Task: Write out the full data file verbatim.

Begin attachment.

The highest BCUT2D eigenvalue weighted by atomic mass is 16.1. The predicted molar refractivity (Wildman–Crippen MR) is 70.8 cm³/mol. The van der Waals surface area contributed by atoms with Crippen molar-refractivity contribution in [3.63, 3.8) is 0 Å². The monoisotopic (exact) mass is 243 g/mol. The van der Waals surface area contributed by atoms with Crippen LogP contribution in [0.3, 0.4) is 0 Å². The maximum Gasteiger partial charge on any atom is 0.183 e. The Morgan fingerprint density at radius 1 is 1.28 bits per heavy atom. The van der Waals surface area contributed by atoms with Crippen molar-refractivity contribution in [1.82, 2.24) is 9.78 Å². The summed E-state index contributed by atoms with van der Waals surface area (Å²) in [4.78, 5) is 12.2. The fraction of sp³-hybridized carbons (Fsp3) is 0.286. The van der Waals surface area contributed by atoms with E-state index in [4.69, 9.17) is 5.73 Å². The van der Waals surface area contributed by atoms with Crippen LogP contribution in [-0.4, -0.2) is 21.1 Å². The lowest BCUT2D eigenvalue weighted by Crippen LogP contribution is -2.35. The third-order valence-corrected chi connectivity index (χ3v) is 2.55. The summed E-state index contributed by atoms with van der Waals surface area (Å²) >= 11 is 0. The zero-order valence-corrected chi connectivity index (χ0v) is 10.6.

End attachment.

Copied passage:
The highest BCUT2D eigenvalue weighted by atomic mass is 16.1. The predicted molar refractivity (Wildman–Crippen MR) is 70.8 cm³/mol. The van der Waals surface area contributed by atoms with Crippen molar-refractivity contribution in [3.63, 3.8) is 0 Å². The monoisotopic (exact) mass is 243 g/mol. The van der Waals surface area contributed by atoms with Crippen LogP contribution in [0.3, 0.4) is 0 Å². The maximum Gasteiger partial charge on any atom is 0.183 e. The Morgan fingerprint density at radius 1 is 1.28 bits per heavy atom. The van der Waals surface area contributed by atoms with Crippen molar-refractivity contribution in [1.82, 2.24) is 9.78 Å². The summed E-state index contributed by atoms with van der Waals surface area (Å²) in [4.78, 5) is 12.2. The fraction of sp³-hybridized carbons (Fsp3) is 0.286. The van der Waals surface area contributed by atoms with E-state index in [4.69, 9.17) is 5.73 Å². The van der Waals surface area contributed by atoms with Crippen LogP contribution in [-0.4, -0.2) is 21.1 Å². The lowest BCUT2D eigenvalue weighted by Crippen LogP contribution is -2.35. The third-order valence-corrected chi connectivity index (χ3v) is 2.55. The summed E-state index contributed by atoms with van der Waals surface area (Å²) >= 11 is 0. The zero-order valence-corrected chi connectivity index (χ0v) is 10.6.